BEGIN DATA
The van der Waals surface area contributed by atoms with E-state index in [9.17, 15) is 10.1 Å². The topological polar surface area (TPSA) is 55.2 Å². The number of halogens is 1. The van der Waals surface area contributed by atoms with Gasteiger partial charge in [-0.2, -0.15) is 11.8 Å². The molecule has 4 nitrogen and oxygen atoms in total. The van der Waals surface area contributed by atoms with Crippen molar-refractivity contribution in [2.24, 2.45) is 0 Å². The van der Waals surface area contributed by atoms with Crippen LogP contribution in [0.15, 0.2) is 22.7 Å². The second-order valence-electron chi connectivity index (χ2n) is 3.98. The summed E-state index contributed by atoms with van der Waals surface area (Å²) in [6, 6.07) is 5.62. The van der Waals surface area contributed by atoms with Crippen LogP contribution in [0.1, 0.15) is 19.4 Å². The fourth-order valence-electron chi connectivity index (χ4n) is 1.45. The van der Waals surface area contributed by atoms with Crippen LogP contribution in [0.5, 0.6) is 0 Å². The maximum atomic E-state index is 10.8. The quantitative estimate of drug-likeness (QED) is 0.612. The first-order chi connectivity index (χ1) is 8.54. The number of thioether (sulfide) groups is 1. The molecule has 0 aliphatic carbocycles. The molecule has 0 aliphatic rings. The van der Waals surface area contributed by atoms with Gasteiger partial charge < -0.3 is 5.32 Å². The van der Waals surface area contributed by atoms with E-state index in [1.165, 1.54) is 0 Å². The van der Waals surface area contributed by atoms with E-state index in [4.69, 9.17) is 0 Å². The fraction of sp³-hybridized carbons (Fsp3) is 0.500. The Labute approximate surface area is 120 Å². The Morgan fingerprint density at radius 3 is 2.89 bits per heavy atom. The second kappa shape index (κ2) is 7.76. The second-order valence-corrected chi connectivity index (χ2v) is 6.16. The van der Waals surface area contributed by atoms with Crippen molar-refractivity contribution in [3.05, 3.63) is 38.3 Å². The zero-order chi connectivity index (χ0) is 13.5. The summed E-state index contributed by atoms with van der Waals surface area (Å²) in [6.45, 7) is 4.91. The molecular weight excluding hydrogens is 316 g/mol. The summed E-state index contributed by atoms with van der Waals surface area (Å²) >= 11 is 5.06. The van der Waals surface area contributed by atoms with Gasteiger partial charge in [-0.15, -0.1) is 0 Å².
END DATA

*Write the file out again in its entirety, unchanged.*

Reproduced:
The van der Waals surface area contributed by atoms with E-state index in [9.17, 15) is 10.1 Å². The topological polar surface area (TPSA) is 55.2 Å². The number of halogens is 1. The van der Waals surface area contributed by atoms with Gasteiger partial charge in [-0.2, -0.15) is 11.8 Å². The molecule has 4 nitrogen and oxygen atoms in total. The van der Waals surface area contributed by atoms with Crippen molar-refractivity contribution in [2.24, 2.45) is 0 Å². The van der Waals surface area contributed by atoms with Crippen LogP contribution in [0.15, 0.2) is 22.7 Å². The second-order valence-electron chi connectivity index (χ2n) is 3.98. The summed E-state index contributed by atoms with van der Waals surface area (Å²) in [6, 6.07) is 5.62. The van der Waals surface area contributed by atoms with Crippen LogP contribution in [0.1, 0.15) is 19.4 Å². The fourth-order valence-electron chi connectivity index (χ4n) is 1.45. The van der Waals surface area contributed by atoms with Crippen LogP contribution in [0.5, 0.6) is 0 Å². The maximum atomic E-state index is 10.8. The quantitative estimate of drug-likeness (QED) is 0.612. The first-order chi connectivity index (χ1) is 8.54. The number of thioether (sulfide) groups is 1. The molecule has 0 aliphatic carbocycles. The molecule has 0 aliphatic rings. The van der Waals surface area contributed by atoms with Gasteiger partial charge < -0.3 is 5.32 Å². The van der Waals surface area contributed by atoms with E-state index in [1.165, 1.54) is 0 Å². The van der Waals surface area contributed by atoms with E-state index in [4.69, 9.17) is 0 Å². The fraction of sp³-hybridized carbons (Fsp3) is 0.500. The Labute approximate surface area is 120 Å². The Morgan fingerprint density at radius 3 is 2.89 bits per heavy atom. The second kappa shape index (κ2) is 7.76. The second-order valence-corrected chi connectivity index (χ2v) is 6.16. The van der Waals surface area contributed by atoms with Crippen molar-refractivity contribution in [3.05, 3.63) is 38.3 Å². The zero-order chi connectivity index (χ0) is 13.5. The summed E-state index contributed by atoms with van der Waals surface area (Å²) in [6.45, 7) is 4.91. The molecular weight excluding hydrogens is 316 g/mol. The summed E-state index contributed by atoms with van der Waals surface area (Å²) >= 11 is 5.06. The van der Waals surface area contributed by atoms with Gasteiger partial charge in [-0.15, -0.1) is 0 Å².